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Temasek suffers annual losses, aims to reshape portfolio

The sovereign fund, whose portfolio recently recouped some of the value it had lost in the past fiscal year, has not made clear how its private equity investment strategy may shift.

Temasek Holdings' investment portfolio lost roughly 30 percent of its value in the past fiscal year, ended in March.

“We certainly did not anticipate the speed or the depth of last year’s global financial crisis. Nor did we expect the crisis to originate from the US,” said chief executive Ho Ching, who has come under fire for the portfolio’s over exposure to the financial services sector.

Despite the annual losses, from the end of March to the end of July, the portfolio's value gained 32 percent for a total value of S$172 billion ($122 billion; €83 billion).

Ho attributed the recent increase in portfolio value to the “markets’ recovery in general”. She made the remarks at a press conference in Singapore coinciding with the release of the sovereign fund's annual review.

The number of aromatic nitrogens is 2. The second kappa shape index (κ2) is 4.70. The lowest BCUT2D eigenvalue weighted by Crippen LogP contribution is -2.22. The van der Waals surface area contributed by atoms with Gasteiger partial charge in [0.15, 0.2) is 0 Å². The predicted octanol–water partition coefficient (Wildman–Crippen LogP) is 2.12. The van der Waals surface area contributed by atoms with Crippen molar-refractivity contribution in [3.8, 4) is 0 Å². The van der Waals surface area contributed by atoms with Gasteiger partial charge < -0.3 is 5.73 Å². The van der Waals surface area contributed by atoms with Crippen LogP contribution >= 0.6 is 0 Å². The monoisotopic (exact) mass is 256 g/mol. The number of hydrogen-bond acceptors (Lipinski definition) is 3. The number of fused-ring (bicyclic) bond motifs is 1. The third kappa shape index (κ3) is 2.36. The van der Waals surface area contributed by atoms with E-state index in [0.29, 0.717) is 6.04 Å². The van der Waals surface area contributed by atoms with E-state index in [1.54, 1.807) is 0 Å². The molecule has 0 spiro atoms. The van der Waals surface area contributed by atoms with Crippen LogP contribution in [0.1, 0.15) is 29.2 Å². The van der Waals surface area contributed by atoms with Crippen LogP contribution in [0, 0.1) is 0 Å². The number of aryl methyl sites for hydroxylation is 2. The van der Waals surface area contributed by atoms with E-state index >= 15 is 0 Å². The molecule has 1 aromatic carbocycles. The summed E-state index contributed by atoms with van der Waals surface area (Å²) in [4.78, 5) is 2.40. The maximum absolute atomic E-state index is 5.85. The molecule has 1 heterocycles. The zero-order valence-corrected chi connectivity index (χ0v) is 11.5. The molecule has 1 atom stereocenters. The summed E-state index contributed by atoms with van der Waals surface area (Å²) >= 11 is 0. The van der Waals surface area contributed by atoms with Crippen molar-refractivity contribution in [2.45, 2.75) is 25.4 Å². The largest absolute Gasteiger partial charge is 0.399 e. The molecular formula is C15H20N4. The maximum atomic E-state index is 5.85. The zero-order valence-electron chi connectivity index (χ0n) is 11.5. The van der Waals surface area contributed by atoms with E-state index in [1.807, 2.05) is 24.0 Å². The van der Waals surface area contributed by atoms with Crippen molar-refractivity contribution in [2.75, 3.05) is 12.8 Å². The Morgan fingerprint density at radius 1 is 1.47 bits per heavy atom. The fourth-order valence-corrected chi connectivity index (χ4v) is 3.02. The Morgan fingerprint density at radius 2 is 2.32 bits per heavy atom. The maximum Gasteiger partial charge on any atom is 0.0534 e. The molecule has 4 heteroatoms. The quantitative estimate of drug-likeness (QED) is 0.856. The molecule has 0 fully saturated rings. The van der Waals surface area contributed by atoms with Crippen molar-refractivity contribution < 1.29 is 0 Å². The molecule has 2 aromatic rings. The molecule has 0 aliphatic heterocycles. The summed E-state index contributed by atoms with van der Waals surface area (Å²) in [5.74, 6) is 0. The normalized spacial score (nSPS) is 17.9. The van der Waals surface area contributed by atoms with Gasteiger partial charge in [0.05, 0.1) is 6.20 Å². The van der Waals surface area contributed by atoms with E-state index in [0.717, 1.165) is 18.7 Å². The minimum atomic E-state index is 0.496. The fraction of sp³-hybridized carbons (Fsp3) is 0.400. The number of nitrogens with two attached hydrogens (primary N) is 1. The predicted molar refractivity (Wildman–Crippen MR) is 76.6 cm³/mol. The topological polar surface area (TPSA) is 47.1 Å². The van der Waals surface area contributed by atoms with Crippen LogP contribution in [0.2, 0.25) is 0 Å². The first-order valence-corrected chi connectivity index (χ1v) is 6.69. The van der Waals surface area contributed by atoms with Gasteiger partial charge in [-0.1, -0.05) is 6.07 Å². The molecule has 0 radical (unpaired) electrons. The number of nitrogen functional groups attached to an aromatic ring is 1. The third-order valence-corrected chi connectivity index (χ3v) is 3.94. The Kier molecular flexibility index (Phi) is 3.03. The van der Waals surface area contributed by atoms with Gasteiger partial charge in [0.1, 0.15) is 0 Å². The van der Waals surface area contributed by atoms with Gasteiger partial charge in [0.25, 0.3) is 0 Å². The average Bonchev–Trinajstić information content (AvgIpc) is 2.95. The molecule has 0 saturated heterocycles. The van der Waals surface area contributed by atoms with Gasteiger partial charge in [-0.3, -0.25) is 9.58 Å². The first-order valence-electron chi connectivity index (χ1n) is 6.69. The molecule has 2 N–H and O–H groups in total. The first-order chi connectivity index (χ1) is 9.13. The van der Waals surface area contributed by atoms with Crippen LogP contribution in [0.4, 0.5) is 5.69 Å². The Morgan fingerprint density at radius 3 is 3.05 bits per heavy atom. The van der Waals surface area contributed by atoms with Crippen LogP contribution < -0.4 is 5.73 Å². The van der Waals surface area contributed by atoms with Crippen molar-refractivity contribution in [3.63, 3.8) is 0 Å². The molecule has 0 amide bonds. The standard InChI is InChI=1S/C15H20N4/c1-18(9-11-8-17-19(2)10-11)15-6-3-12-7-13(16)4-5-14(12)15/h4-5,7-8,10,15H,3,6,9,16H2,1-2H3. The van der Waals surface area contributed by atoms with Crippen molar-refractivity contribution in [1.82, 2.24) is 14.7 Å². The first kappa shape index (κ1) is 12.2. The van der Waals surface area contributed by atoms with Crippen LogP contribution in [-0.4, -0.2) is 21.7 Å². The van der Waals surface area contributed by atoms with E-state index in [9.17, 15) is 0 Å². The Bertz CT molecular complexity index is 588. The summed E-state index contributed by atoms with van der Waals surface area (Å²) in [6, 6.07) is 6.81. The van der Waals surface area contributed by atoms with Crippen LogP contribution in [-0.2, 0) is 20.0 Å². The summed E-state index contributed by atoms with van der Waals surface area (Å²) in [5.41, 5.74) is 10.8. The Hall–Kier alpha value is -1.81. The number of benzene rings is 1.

Temasek said it will continue to actively reshape its portfolio mix, although it is unclear if this will affect its private equity allocation. The sovereign fund does not disclose any figures as to its asset alloction mix.

Asked if Temasek intends to make investments through the asset class and how any “reshaping” would change its private equity investment activities, Ho said private equity is “not a large part of our activity”. She added that, “Going forward, there will be changes depending on the kind of credit and leverage available.”

Temasek has in the past been an active private equity investor via commitments to private equity funds and direct investments.

Since 1998, it has committed at least $20.4 billion to 24 private equity funds, including those managed by The Carlyle Group, FountainVest and MBK Partners, according to sister data provider Private Equity Connect.

In July, Reuters reported that Temasek was in talks with state-backed Bank of China to launch a fund that will raise between $1 billion and $2 billion for investments in Chinese infrastructure. In the same month, it also said it was considering joint investments with “sophisticated co-investors” for the first time.